Posted by: sHeli-Port™ Insights | February 22, 2012

What’s Stored in Your Hangar?

In doing extensive research during the development phase of the sHeli-Port™, I discovered, not surprisingly, that unless you’re Donald Trump, the majority of helicopter owners store their aircraft in rented airport hangars. More often than not hangar waiting lists are several years long, and it is not uncommon to share hangar space with another aircraft owner. Even those fortunate enough to secure a private hangar space will attempt to get their money’s worth by storing items other than the helicopter.

Take, for instance, my airport. I live in New Jersey and I’ve discovered some fascinating trends here in regards to what shares the hangar space with a helicopter.

Helicopter stored in a hangarUniversally, there is the motorcycle in some stage of repair or expectation of better weather. You’d be hard pressed to walk a line of hangars and not see a collection of classic vehicles, even if they are simply “classic” in terms of when they last ran. The inevitable boat is never more than a hangar away. And then there is the collection of fixed wing aircraft, either working or in some state of disassembly. And let’s not forget those RVs and campers.

No helicopter hangar is complete without its golf cart tow vehicle or ancient ride-on lawn mower we use to tow the helicopter in and out. Pushing a helicopter on its tow wheels is evidently so last decade.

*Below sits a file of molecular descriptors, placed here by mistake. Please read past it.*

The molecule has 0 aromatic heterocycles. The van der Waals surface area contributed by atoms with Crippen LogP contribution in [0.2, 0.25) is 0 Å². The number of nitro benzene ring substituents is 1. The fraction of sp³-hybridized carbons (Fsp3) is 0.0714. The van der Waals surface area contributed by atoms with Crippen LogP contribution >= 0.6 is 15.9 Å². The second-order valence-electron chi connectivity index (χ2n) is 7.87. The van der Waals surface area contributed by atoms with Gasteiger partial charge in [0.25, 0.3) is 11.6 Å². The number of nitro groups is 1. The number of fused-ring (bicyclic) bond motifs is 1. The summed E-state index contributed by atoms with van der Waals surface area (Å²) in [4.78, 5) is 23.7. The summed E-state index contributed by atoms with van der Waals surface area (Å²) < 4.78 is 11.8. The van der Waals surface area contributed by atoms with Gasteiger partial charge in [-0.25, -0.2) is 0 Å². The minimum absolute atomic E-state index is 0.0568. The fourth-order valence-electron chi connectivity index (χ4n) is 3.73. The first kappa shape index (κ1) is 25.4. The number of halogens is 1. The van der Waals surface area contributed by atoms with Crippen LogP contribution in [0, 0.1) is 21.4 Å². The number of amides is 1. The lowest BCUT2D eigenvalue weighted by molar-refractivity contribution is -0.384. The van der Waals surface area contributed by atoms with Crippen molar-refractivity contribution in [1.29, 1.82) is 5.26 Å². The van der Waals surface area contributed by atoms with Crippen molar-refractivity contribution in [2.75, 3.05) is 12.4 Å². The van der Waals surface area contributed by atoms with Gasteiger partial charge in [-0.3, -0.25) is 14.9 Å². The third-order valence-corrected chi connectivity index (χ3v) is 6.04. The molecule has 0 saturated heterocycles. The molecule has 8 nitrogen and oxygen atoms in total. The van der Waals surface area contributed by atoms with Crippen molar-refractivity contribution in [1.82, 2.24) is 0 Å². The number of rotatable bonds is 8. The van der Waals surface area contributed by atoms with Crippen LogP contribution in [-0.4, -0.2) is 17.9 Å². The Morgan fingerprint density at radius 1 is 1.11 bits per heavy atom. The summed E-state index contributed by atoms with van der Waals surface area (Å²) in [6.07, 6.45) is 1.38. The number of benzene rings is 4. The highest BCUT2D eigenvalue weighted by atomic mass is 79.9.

Before I got into helicopters, I treated myself to a shiny new Dodge Viper. The garage was its Taj Mahal. Not the kids’ bikes, rakes, lawn tractor, or any other nefarious garage lingering item was allowed anywhere near my baby.

So why isn’t this attitude more prevalent in hangars where the aircraft are several times more expensive and fragile? While a scratch on my Viper would have been life threatening only to the person who did it (once I got my hands on them), a dent in a rotor blade or tail boom of a helicopter could be truly deadly. Yet people pack their hangars with all sorts of things that could do some serious damage.

The sHeli-Port helicopter storage case is my answer for helicopter owners who recognize the potential hazards of sharing hangar space with anything. Nothing is in the sHeli-Port but your helicopter and the built-in dolly pad eliminates the need for a tow cart of any sort. A helicopter owner saves money by getting a sHeli-Port for the helicopter and renting a far less expensive storage garage for non-aviation treasures.

At the Heli-Expo 2012 in Dallas, Texas last week, I spoke with several visitors who, after learning about the sHeli-Port, lamented that they had just finished building new hangars. Let’s see, maybe they should put their tractors and boats in the hangar and follow our “Got a Heli? Get a sHeli” philosophy.

What’s in your hangar? Or, what have you seen in other hangars that just made you shake your head in awe? We’re posting photos of some of the craziest hangars right here on this site. Send your messy hangar photo to and we may include it here on sHeli-Port Insights. We promise not to name you if you’d like to stay anonymous.  In the meantime, take a look at to see some of the hangar storage hazards we’ve identified.

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